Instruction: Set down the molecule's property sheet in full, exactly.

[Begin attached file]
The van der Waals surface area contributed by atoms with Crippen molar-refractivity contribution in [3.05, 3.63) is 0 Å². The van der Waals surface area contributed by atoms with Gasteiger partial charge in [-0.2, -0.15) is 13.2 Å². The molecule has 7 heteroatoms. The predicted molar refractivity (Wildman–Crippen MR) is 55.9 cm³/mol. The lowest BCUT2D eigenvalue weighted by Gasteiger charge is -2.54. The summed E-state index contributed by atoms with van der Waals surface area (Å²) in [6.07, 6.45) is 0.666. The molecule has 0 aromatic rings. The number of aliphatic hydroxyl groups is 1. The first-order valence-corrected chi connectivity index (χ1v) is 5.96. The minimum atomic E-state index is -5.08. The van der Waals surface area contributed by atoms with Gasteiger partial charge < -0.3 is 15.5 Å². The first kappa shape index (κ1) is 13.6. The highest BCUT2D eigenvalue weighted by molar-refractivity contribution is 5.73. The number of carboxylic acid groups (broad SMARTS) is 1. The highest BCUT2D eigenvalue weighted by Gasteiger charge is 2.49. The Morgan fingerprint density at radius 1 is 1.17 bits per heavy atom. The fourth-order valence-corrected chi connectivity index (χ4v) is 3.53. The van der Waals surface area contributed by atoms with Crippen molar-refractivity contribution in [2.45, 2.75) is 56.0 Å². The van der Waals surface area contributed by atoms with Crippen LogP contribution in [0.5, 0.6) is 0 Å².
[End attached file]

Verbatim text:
The van der Waals surface area contributed by atoms with Crippen molar-refractivity contribution in [3.05, 3.63) is 0 Å². The van der Waals surface area contributed by atoms with Gasteiger partial charge in [-0.2, -0.15) is 13.2 Å². The molecule has 7 heteroatoms. The predicted molar refractivity (Wildman–Crippen MR) is 55.9 cm³/mol. The lowest BCUT2D eigenvalue weighted by Gasteiger charge is -2.54. The summed E-state index contributed by atoms with van der Waals surface area (Å²) in [6.07, 6.45) is 0.666. The molecule has 0 aromatic rings. The number of aliphatic hydroxyl groups is 1. The first-order valence-corrected chi connectivity index (χ1v) is 5.96. The minimum atomic E-state index is -5.08. The van der Waals surface area contributed by atoms with Gasteiger partial charge < -0.3 is 15.5 Å². The first kappa shape index (κ1) is 13.6. The highest BCUT2D eigenvalue weighted by molar-refractivity contribution is 5.73. The number of carboxylic acid groups (broad SMARTS) is 1. The highest BCUT2D eigenvalue weighted by Gasteiger charge is 2.49. The Morgan fingerprint density at radius 1 is 1.17 bits per heavy atom. The fourth-order valence-corrected chi connectivity index (χ4v) is 3.53. The van der Waals surface area contributed by atoms with Crippen molar-refractivity contribution in [2.45, 2.75) is 56.0 Å². The van der Waals surface area contributed by atoms with Crippen LogP contribution in [0.5, 0.6) is 0 Å².